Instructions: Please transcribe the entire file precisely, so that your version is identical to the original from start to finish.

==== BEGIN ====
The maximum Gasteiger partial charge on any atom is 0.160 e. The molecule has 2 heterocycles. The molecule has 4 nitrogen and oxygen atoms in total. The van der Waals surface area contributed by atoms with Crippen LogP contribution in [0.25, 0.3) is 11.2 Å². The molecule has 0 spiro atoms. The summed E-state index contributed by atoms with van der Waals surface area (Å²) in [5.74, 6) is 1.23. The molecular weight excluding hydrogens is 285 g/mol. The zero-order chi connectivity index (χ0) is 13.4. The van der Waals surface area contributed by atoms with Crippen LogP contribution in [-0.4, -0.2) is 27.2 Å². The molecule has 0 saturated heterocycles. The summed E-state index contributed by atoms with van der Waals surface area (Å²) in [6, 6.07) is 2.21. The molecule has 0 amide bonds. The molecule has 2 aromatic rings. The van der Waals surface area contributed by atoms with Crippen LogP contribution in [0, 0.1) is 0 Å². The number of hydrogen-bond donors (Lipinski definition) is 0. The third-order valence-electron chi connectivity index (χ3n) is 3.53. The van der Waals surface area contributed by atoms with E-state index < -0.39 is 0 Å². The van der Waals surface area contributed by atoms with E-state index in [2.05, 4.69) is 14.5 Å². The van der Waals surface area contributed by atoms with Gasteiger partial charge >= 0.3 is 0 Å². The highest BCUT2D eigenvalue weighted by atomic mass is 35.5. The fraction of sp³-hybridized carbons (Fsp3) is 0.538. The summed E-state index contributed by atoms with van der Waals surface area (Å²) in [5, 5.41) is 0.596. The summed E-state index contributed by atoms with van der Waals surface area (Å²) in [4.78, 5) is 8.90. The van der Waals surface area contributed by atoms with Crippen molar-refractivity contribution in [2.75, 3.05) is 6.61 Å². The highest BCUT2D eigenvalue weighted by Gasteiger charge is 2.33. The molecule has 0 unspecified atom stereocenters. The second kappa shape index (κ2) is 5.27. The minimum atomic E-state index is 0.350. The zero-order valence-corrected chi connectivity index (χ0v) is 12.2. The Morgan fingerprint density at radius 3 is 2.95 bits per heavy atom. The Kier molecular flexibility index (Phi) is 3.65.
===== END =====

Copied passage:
The maximum Gasteiger partial charge on any atom is 0.160 e. The molecule has 2 heterocycles. The molecule has 4 nitrogen and oxygen atoms in total. The van der Waals surface area contributed by atoms with Crippen LogP contribution in [0.25, 0.3) is 11.2 Å². The molecule has 0 spiro atoms. The summed E-state index contributed by atoms with van der Waals surface area (Å²) in [5.74, 6) is 1.23. The molecular weight excluding hydrogens is 285 g/mol. The zero-order chi connectivity index (χ0) is 13.4. The van der Waals surface area contributed by atoms with Crippen LogP contribution in [-0.4, -0.2) is 27.2 Å². The molecule has 0 saturated heterocycles. The summed E-state index contributed by atoms with van der Waals surface area (Å²) in [6, 6.07) is 2.21. The molecule has 0 amide bonds. The molecule has 2 aromatic rings. The van der Waals surface area contributed by atoms with Crippen LogP contribution in [0, 0.1) is 0 Å². The number of hydrogen-bond donors (Lipinski definition) is 0. The third-order valence-electron chi connectivity index (χ3n) is 3.53. The van der Waals surface area contributed by atoms with E-state index < -0.39 is 0 Å². The van der Waals surface area contributed by atoms with E-state index in [2.05, 4.69) is 14.5 Å². The van der Waals surface area contributed by atoms with Gasteiger partial charge >= 0.3 is 0 Å². The highest BCUT2D eigenvalue weighted by atomic mass is 35.5. The fraction of sp³-hybridized carbons (Fsp3) is 0.538. The summed E-state index contributed by atoms with van der Waals surface area (Å²) in [5, 5.41) is 0.596. The summed E-state index contributed by atoms with van der Waals surface area (Å²) in [4.78, 5) is 8.90. The van der Waals surface area contributed by atoms with Crippen molar-refractivity contribution in [2.75, 3.05) is 6.61 Å². The highest BCUT2D eigenvalue weighted by Gasteiger charge is 2.33. The molecule has 0 unspecified atom stereocenters. The second kappa shape index (κ2) is 5.27. The minimum atomic E-state index is 0.350. The zero-order valence-corrected chi connectivity index (χ0v) is 12.2. The Morgan fingerprint density at radius 3 is 2.95 bits per heavy atom. The Kier molecular flexibility index (Phi) is 3.65.